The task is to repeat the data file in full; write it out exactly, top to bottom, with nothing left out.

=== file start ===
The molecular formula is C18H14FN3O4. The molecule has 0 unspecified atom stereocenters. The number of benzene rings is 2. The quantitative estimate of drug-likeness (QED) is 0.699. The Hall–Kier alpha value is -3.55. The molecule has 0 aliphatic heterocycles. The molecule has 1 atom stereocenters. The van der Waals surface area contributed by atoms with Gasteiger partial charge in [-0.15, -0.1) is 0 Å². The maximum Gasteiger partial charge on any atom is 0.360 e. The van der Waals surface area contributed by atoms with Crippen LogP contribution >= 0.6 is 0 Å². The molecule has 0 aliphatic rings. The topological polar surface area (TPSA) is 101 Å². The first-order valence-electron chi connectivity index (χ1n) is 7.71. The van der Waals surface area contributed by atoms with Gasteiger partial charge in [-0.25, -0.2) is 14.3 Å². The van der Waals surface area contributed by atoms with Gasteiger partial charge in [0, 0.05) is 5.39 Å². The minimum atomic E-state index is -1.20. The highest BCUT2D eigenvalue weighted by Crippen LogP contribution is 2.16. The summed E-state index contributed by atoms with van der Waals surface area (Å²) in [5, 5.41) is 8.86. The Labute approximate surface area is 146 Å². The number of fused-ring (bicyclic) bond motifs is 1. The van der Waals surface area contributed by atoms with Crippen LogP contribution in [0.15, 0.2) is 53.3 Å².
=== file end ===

The molecular formula is C18H14FN3O4. The molecule has 0 unspecified atom stereocenters. The number of benzene rings is 2. The quantitative estimate of drug-likeness (QED) is 0.699. The Hall–Kier alpha value is -3.55. The molecule has 0 aliphatic heterocycles. The molecule has 1 atom stereocenters. The van der Waals surface area contributed by atoms with Gasteiger partial charge in [-0.15, -0.1) is 0 Å². The maximum Gasteiger partial charge on any atom is 0.360 e. The van der Waals surface area contributed by atoms with Crippen LogP contribution >= 0.6 is 0 Å². The molecule has 0 aliphatic rings. The topological polar surface area (TPSA) is 101 Å². The first-order valence-electron chi connectivity index (χ1n) is 7.71. The van der Waals surface area contributed by atoms with Gasteiger partial charge in [-0.25, -0.2) is 14.3 Å². The van der Waals surface area contributed by atoms with Gasteiger partial charge in [0, 0.05) is 5.39 Å². The minimum atomic E-state index is -1.20. The highest BCUT2D eigenvalue weighted by Crippen LogP contribution is 2.16. The summed E-state index contributed by atoms with van der Waals surface area (Å²) in [5, 5.41) is 8.86. The Labute approximate surface area is 146 Å². The number of fused-ring (bicyclic) bond motifs is 1. The van der Waals surface area contributed by atoms with Crippen LogP contribution in [0.15, 0.2) is 53.3 Å².